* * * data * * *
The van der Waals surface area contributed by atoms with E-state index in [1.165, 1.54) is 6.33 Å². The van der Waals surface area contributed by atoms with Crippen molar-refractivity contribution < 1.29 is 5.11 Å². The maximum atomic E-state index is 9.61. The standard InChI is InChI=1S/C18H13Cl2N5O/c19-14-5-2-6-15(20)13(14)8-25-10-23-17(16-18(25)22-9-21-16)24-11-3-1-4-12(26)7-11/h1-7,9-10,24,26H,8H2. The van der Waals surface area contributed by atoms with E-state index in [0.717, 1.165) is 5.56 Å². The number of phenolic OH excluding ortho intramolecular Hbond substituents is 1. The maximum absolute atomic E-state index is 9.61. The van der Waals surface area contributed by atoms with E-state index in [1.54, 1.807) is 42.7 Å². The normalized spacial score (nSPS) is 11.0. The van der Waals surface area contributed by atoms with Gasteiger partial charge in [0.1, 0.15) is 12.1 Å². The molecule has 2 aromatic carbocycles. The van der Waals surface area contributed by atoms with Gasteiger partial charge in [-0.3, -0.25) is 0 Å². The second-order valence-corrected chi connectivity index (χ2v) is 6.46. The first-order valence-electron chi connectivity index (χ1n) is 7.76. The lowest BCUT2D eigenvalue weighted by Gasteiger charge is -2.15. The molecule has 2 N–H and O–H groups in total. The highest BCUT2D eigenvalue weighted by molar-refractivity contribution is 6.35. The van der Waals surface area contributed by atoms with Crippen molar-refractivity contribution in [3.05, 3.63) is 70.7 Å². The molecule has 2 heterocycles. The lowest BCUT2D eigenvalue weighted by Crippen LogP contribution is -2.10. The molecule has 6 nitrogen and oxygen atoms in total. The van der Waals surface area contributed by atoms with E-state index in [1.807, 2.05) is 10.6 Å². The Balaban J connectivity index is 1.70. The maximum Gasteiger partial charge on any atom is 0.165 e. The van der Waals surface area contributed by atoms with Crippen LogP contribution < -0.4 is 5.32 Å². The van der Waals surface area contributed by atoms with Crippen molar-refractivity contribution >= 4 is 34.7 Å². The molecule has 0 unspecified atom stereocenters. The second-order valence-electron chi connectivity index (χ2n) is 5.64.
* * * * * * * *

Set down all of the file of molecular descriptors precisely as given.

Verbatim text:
The van der Waals surface area contributed by atoms with E-state index in [1.165, 1.54) is 6.33 Å². The van der Waals surface area contributed by atoms with Crippen molar-refractivity contribution < 1.29 is 5.11 Å². The maximum atomic E-state index is 9.61. The standard InChI is InChI=1S/C18H13Cl2N5O/c19-14-5-2-6-15(20)13(14)8-25-10-23-17(16-18(25)22-9-21-16)24-11-3-1-4-12(26)7-11/h1-7,9-10,24,26H,8H2. The van der Waals surface area contributed by atoms with E-state index in [0.717, 1.165) is 5.56 Å². The number of phenolic OH excluding ortho intramolecular Hbond substituents is 1. The maximum absolute atomic E-state index is 9.61. The van der Waals surface area contributed by atoms with E-state index in [1.54, 1.807) is 42.7 Å². The normalized spacial score (nSPS) is 11.0. The van der Waals surface area contributed by atoms with Gasteiger partial charge in [0.1, 0.15) is 12.1 Å². The molecule has 2 aromatic carbocycles. The van der Waals surface area contributed by atoms with Gasteiger partial charge in [-0.3, -0.25) is 0 Å². The second-order valence-corrected chi connectivity index (χ2v) is 6.46. The first-order valence-electron chi connectivity index (χ1n) is 7.76. The lowest BCUT2D eigenvalue weighted by Gasteiger charge is -2.15. The molecule has 2 N–H and O–H groups in total. The highest BCUT2D eigenvalue weighted by molar-refractivity contribution is 6.35. The van der Waals surface area contributed by atoms with Crippen molar-refractivity contribution in [3.05, 3.63) is 70.7 Å². The molecule has 2 heterocycles. The lowest BCUT2D eigenvalue weighted by Crippen LogP contribution is -2.10. The molecule has 6 nitrogen and oxygen atoms in total. The van der Waals surface area contributed by atoms with E-state index in [1.807, 2.05) is 10.6 Å². The Balaban J connectivity index is 1.70. The maximum Gasteiger partial charge on any atom is 0.165 e. The van der Waals surface area contributed by atoms with Crippen LogP contribution < -0.4 is 5.32 Å². The van der Waals surface area contributed by atoms with Crippen molar-refractivity contribution >= 4 is 34.7 Å². The molecule has 0 unspecified atom stereocenters. The second-order valence-electron chi connectivity index (χ2n) is 5.64.